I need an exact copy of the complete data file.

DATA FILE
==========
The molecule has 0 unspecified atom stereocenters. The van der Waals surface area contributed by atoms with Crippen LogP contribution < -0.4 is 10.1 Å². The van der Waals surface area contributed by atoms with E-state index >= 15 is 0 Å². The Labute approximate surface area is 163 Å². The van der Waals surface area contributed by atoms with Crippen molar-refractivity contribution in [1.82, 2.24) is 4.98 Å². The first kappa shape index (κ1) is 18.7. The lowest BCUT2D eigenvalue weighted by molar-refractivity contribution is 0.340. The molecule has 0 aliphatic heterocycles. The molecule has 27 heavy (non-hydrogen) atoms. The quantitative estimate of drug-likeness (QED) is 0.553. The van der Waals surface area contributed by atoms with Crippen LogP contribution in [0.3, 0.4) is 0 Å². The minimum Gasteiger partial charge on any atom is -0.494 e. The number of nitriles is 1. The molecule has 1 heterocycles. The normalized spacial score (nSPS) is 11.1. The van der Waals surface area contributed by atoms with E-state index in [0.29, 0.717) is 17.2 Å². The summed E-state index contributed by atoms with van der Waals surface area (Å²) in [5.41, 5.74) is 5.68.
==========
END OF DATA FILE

The molecule has 0 unspecified atom stereocenters. The van der Waals surface area contributed by atoms with Crippen LogP contribution < -0.4 is 10.1 Å². The van der Waals surface area contributed by atoms with E-state index >= 15 is 0 Å². The Labute approximate surface area is 163 Å². The van der Waals surface area contributed by atoms with Crippen molar-refractivity contribution in [1.82, 2.24) is 4.98 Å². The first kappa shape index (κ1) is 18.7. The lowest BCUT2D eigenvalue weighted by molar-refractivity contribution is 0.340. The molecule has 0 aliphatic heterocycles. The molecule has 27 heavy (non-hydrogen) atoms. The quantitative estimate of drug-likeness (QED) is 0.553. The van der Waals surface area contributed by atoms with Crippen LogP contribution in [0.3, 0.4) is 0 Å². The minimum Gasteiger partial charge on any atom is -0.494 e. The number of nitriles is 1. The molecule has 1 heterocycles. The normalized spacial score (nSPS) is 11.1. The van der Waals surface area contributed by atoms with E-state index in [0.29, 0.717) is 17.2 Å². The summed E-state index contributed by atoms with van der Waals surface area (Å²) in [5.41, 5.74) is 5.68.